Commercial vehicles get new hybrid battery technology
Johnson Controls-Saft and Azure Dynamics Inc. partner to provide advanced lithium-ion hybrid battery technology. Link to more on batteries, instrumentation, and energy harvesting.
Milwaukee,WI – Johnson Controls-Saft and Azure Dynamics Inc. announced a new supply agreement that will provide some of the world's most advanced lithium-ion (Li-Ion) hybrid battery technology to power commercial vehicles in North America. The five-year supply agreement signals progress in the development of a U.S. supply base to help build an infrastructure for development and manufacture of hybrid electric vehicles.
Most current hybrid electric vehicle (HEV) technology uses nickel metal hydride batteries. Lithium-ion offers a lighter, more powerful design with a longer life than most current technologies and is viewed as the technology of choice to power plug-in hybrid electric vehicles in the near future. Johnson Controls-Saft is an independent supplier of Li-Ion batteries for hybrid electric vehicles with multiple production and development contracts with global automakers.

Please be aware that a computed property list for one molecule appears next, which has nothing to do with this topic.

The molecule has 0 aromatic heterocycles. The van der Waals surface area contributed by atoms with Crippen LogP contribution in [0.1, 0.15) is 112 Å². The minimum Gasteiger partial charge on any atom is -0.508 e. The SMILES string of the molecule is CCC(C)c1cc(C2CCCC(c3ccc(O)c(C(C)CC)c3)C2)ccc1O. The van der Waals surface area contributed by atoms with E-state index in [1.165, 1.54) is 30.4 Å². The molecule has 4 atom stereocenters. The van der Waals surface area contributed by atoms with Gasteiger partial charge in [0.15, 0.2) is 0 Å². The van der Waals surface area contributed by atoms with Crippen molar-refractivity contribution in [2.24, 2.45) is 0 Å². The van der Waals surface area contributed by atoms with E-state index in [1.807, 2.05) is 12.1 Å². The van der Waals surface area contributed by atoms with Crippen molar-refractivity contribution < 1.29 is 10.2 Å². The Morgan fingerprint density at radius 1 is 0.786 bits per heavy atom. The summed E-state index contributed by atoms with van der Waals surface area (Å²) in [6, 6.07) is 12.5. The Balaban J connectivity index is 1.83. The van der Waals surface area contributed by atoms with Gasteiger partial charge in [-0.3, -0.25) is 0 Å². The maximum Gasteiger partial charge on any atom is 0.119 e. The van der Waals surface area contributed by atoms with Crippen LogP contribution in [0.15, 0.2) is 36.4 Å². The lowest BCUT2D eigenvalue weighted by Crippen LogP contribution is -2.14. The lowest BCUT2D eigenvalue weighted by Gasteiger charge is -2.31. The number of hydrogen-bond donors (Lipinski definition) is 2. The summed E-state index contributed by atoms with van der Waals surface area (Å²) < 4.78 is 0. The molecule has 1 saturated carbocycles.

The 345-volt battery system will utilize advanced Li-Ion cell technology optimized for life, power, and reliability. The cell design was supported through Johnson Controls-Saft's partnership with the United States Advanced Battery Consortium and the Department of Energy to develop advanced energy storage technology for electrified powertrain vehicles. The battery pack is designed to mount under the vehicle body and can withstand road debris and water spray and submersion. Azure will utilize the pack on its current Balance Hybrid Electric and future hybrid platforms. The company's vehicles are in operation for major fleet customers like AT&T, Con Edison, FedEx Express and Purolator Couriers.
In addition to fuel savings and environmental benefits, Azure's Balance Hybrid Electric technology is said to reduce vehicle maintenance costs by approximately 30%, further reducing overall fleet operating costs.
– Edited by David Greenfield , editorial director
Control Engineering News Desk
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